How to Find a Montessori Book?
Nov 19, 2021
In our previous blog post about reading to children under the age of 3, we covered the benefits of reading as well as what kind of books to read at different stages.
In this post, we will explore Montessori friendly books – what does that mean and how to find them?
Under the Montessori pedagogy, we encourage parents to read realistic books. This stems from the belief that babies and toddlers are beginning to learn about the world they were born into which includes their immediate home environment, everyday routine, people around them and familiar places. Therefore, books that reflect their world are the ones will relate to and engage with. Introducing fantastical elements at this age will only confuse this young child who has not yet learnt the difference between the real and virtual. Therefore, books where animals go to school, for instance might make a child believe that animals really do go to school and confuse them when they see animals around them behave differently.
Here are some general pointers to help you choose a Montessori friendly baby- toddler book
1. Look for books that have realistic content and illustrations – these could even be photographs. Some examples include those about daily routines, animals they can see around them, visiting the park or shopping, local plants and flowers, food they eat and what people around them do.
2. While photographs represent reality the best, do introduce different kind of illustrations – some with line drawings, some with paintings and others with digital illustrations. This is an early introduction to art for the young child. Illustrations that are rich in detail are very attractive to young children.
3. Books for children under the age of 3 must be the right size for the young child’s hands to handle – start with board books but also introduce paper back and teach your child how to hold the book, how to turn the page and how to take care of their books.
4. Keep the age of your child in mind while buying a book – babies and toddlers may not yet be able to listen to you read a long book. Refer to our detailed blog post about this for further reading (link the post here.)
5. No matter what the language is – make sure it is rich and vibrant. Books that use a variety of verbs and nouns, as well as rhythmic language work well with young children. While the book shouldn’t be too verbose, it also should not dumb down the language for the child.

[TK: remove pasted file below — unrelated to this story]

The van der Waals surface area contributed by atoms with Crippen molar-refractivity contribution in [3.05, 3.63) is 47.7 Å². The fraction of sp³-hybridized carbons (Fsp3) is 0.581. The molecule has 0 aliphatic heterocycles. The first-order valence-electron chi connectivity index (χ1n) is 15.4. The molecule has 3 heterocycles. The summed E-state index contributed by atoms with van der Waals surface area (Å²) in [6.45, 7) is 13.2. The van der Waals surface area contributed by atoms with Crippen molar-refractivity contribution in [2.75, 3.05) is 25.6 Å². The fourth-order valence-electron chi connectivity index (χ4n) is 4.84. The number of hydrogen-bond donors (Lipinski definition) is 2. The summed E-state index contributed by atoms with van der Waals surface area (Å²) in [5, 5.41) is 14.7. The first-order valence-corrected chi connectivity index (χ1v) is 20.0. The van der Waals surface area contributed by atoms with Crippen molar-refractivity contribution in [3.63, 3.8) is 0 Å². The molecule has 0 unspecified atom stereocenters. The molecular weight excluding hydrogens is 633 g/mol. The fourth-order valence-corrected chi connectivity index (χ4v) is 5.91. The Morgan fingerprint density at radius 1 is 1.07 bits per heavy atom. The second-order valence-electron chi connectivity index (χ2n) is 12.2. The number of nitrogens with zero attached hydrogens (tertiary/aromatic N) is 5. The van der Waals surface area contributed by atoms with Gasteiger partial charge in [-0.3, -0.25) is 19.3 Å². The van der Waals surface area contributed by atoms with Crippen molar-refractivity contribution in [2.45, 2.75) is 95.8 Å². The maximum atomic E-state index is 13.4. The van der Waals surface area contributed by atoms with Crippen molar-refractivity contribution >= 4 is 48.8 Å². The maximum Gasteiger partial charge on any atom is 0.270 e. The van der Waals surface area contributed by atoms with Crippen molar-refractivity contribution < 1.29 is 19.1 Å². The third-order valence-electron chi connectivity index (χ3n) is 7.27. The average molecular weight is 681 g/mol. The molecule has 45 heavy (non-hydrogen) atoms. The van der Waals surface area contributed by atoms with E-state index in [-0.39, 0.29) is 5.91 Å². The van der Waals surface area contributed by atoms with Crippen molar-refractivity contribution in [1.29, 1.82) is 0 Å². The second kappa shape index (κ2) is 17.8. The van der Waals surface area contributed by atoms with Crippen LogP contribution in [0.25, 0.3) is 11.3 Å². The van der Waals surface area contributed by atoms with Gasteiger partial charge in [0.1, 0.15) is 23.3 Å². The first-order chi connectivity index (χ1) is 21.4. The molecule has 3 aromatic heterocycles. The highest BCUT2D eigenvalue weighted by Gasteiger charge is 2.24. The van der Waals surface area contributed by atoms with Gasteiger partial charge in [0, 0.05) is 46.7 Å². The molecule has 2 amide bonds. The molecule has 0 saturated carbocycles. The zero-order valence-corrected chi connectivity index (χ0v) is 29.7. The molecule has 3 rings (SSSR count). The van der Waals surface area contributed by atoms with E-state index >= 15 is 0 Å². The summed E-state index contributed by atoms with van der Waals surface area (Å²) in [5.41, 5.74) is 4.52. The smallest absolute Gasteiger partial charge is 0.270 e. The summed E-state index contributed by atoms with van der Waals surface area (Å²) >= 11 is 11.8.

6. Once you find a few books your child likes, look for other books by the same author, illustrator, and same publishing house to help you discover some new titles.
7. Don’t hesitate to buy pre-loved. Some of the most Montessori friendly and budget friendly books can be found in secondhand bookstores and social media groups – keep looking.
8. Look for books that are diverse and inclusive – those that have characters of different cultures and skin colour, those with different abilities, those with different kind of families and those with girls as the main character. Books are a great way to expose your child to these ideas at a young age.
9. Make your own – sometimes the best books for this age group are simply photo albums to flip through and talk about family and friends. You can also make books with simple illustrations or photographs to help prepare your child for a transition or life-event.
10. Follow your child’s interest as a guide to help your pick books. Books about transportation, farm animals and social gathering are usually a big hit with this age group.
Remember to display only 6-8 books at a time in a front facing bookshelf or basket – children are likely to engage with what they can see. Rotate the books out periodically – leave their favourites back and change out the ones they don’t seem too interested in. Most importantly, read to your child every day for at least 15 mins – apart from laying a strong literary foundation, this habit does wonder to build the parent-child bond.